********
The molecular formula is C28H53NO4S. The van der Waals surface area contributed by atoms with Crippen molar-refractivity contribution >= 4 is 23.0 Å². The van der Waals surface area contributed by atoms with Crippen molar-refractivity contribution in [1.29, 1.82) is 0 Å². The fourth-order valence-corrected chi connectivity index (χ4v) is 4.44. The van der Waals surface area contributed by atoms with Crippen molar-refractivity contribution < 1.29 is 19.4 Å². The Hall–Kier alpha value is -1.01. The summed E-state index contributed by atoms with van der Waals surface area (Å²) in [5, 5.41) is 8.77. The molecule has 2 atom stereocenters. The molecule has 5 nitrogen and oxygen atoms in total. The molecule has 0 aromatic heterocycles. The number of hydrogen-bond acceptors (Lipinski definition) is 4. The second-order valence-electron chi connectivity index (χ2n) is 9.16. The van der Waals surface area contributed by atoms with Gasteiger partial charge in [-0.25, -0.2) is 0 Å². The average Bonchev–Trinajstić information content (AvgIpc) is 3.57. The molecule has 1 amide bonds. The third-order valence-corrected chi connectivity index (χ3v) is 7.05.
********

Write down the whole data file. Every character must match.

The molecular formula is C28H53NO4S. The van der Waals surface area contributed by atoms with Crippen molar-refractivity contribution >= 4 is 23.0 Å². The van der Waals surface area contributed by atoms with Crippen molar-refractivity contribution in [1.29, 1.82) is 0 Å². The fourth-order valence-corrected chi connectivity index (χ4v) is 4.44. The van der Waals surface area contributed by atoms with Crippen molar-refractivity contribution < 1.29 is 19.4 Å². The Hall–Kier alpha value is -1.01. The summed E-state index contributed by atoms with van der Waals surface area (Å²) in [5, 5.41) is 8.77. The molecule has 2 atom stereocenters. The molecule has 5 nitrogen and oxygen atoms in total. The molecule has 0 aromatic heterocycles. The number of hydrogen-bond acceptors (Lipinski definition) is 4. The second-order valence-electron chi connectivity index (χ2n) is 9.16. The van der Waals surface area contributed by atoms with Gasteiger partial charge in [-0.25, -0.2) is 0 Å². The average Bonchev–Trinajstić information content (AvgIpc) is 3.57. The molecule has 1 amide bonds. The third-order valence-corrected chi connectivity index (χ3v) is 7.05.